How Kris Bryant creates immeasurable value for Cubs

How Kris Bryant creates immeasurable value for Cubs

Kris Bryant destroyed a Julio Urias curveball on Thursday afternoon at Wrigley Field, slamming it off the Binny’s advertisement on the left-field video board and showing the hard-to-find power the Cubs always envisioned. 

That made it back-to-back homers from Jason Heyward and Bryant off Urias – one of the game’s brightest pitching prospects – in the fifth inning of a 7-2 win over the Los Angeles Dodgers. But that highlight-reel moment still doesn’t even begin to explain Bryant’s value, which couldn’t be missed while the Cubs won this four-game series between two big-market teams with great expectations for October.

Bryant played some shortstop at Bonanza High School in Las Vegas and had enough arm action to create 90-mph velocity as an amateur pitcher. There were still questions about his ultimate defensive fit when the Cubs drafted him No. 2 overall out of the University of San Diego in 2013, whether or not he would become a third baseman (think Troy Glaus) or a corner outfielder (like Jayson Werth).

Don’t stop there? The lack of definition almost made it seem like Bryant would be all about offense and wouldn’t develop into a lockdown defender, a perception that was completely wrong. Just look at how manager Joe Maddon finally got the 6-foot-5, 230-pound slugger an inning at shortstop during Tuesday’s 5-0 loss to Los Angeles.

“I walked into the dugout and ‘Rossy’ called me Cal Ripken Jr.,” Bryant said.

David Ross also joked about how Bryant’s versatility should help him get paid through the arbitration system. There’s no doubt that super-agent Scott Boras has already thought about what that could mean when his client becomes a free agent after the 2021 season, how a super-utility franchise player could be shopped at multiple positions, depending on teams’ needs.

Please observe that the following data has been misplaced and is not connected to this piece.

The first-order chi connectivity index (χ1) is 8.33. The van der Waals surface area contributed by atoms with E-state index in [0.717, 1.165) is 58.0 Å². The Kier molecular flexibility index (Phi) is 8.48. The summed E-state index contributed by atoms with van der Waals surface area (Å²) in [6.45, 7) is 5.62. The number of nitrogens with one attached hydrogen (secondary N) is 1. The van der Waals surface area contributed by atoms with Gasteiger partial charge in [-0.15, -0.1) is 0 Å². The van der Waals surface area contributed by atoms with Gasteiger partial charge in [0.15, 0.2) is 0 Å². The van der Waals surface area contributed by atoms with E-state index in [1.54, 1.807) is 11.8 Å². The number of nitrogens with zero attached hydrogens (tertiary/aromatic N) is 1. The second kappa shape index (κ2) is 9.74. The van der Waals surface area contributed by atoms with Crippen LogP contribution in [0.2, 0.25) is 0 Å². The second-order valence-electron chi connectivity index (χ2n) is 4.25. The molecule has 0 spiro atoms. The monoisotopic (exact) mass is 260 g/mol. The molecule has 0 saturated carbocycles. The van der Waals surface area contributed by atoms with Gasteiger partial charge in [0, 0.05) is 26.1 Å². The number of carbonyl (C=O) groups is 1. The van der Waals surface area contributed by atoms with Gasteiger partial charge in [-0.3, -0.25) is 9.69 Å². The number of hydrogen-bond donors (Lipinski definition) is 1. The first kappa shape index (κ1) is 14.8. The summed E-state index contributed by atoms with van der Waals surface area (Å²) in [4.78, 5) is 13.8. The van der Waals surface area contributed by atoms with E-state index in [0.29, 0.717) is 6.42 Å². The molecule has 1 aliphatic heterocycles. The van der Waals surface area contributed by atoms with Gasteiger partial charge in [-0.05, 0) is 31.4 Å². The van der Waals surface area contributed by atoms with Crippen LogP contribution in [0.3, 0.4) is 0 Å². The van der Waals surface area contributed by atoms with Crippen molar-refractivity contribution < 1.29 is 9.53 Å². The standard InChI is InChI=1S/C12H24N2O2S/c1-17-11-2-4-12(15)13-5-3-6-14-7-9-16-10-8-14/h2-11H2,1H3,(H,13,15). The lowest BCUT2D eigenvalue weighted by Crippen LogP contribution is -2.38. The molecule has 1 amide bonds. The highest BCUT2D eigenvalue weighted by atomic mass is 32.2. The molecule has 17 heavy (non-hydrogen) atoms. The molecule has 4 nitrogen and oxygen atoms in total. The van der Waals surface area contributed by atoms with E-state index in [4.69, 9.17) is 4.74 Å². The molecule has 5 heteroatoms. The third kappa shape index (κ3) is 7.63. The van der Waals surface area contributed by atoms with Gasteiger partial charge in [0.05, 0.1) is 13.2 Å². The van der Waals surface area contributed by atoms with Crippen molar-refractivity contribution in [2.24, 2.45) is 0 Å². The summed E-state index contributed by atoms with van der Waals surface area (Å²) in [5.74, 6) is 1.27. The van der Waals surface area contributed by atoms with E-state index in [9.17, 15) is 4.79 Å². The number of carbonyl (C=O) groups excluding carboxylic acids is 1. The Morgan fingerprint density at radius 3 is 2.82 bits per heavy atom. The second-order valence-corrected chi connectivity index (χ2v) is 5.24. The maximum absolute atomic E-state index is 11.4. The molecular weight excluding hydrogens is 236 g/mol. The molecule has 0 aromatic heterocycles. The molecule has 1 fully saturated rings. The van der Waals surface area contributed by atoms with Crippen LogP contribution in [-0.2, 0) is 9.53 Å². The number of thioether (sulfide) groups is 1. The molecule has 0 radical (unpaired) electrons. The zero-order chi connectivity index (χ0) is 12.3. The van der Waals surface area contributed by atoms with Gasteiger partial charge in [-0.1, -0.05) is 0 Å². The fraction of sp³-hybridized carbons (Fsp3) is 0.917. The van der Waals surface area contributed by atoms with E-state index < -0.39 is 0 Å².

The next night, Bryant blasted the two-run homer that provided the offense in Jon Lester’s 2-1 complete-game victory over the Dodgers. By Thursday morning, Bryant ranked tied for eighth in WAR (2.5) among all position players in the majors, according to FanGraphs, alongside old/new Boston Red Sox (David Ortiz and Mookie Betts) and a Seattle Mariners star with a $240 million contract (Robinson Cano).

“It does give us tremendous flexibility,” general manager Jed Hoyer said. “It probably doesn’t get enough attention. This is an exceptionally talented player that’s willing to move all over the field for the team. I can’t think of a similar situation with a guy who’s (been) minor league player or the year, Rookie of the Year (and) so willing to do whatever it takes to help win the game.

“He comes into the ballpark every day not sure if he’s going to play left or play third. It’s pretty special. There’s no doubt that our manager likes to do that and Kris embraces it. But I do think it says a lot about Kris’ character and how much he just likes to win.”

Bryant also leads the team in homers (13) and RBI (40). Maybe it’s all the hype that surrounded his big-league debut last April, or his uncommon maturity at the age of 24, but it does feel like what we’re seeing now almost gets taken for granted.

“We knew he was athletic,” said Jason McLeod, the senior vice president who oversees scouting and player development. “But at the same time, he’s doing it in the major leagues, under the bright lights, under the spotlight of a team that’s pushing for a World Series.

“For him to be able to move out to left, move out to right, play center, play third, go to first, it just speaks to him as a baseball player. And the lack of ego. I know he’s a young guy, but he’s just (like): ‘Absolutely, I’ll do whatever you want me to do.’ And he’ll do it with a smile. Kris just wants to win.

“When we evaluated him as an amateur player, it (became): OK, if he outgrows the position at third, we all felt he could go to right. We knew he could run first to third. We knew the arm strength was there.

“But to see him move around as much as he already has this (early) in his career – for a big guy like that (when) you would expect more of a Javy Baez-type person to do that – it just speaks volumes about Kris’ mentality.”

An All-Star third baseman easily could have shut down these experiments, sending a message through his agent or the media and giving a subtle hint to the coaching staff about his preferences or how the defensive uncertainty might impact his offensive production.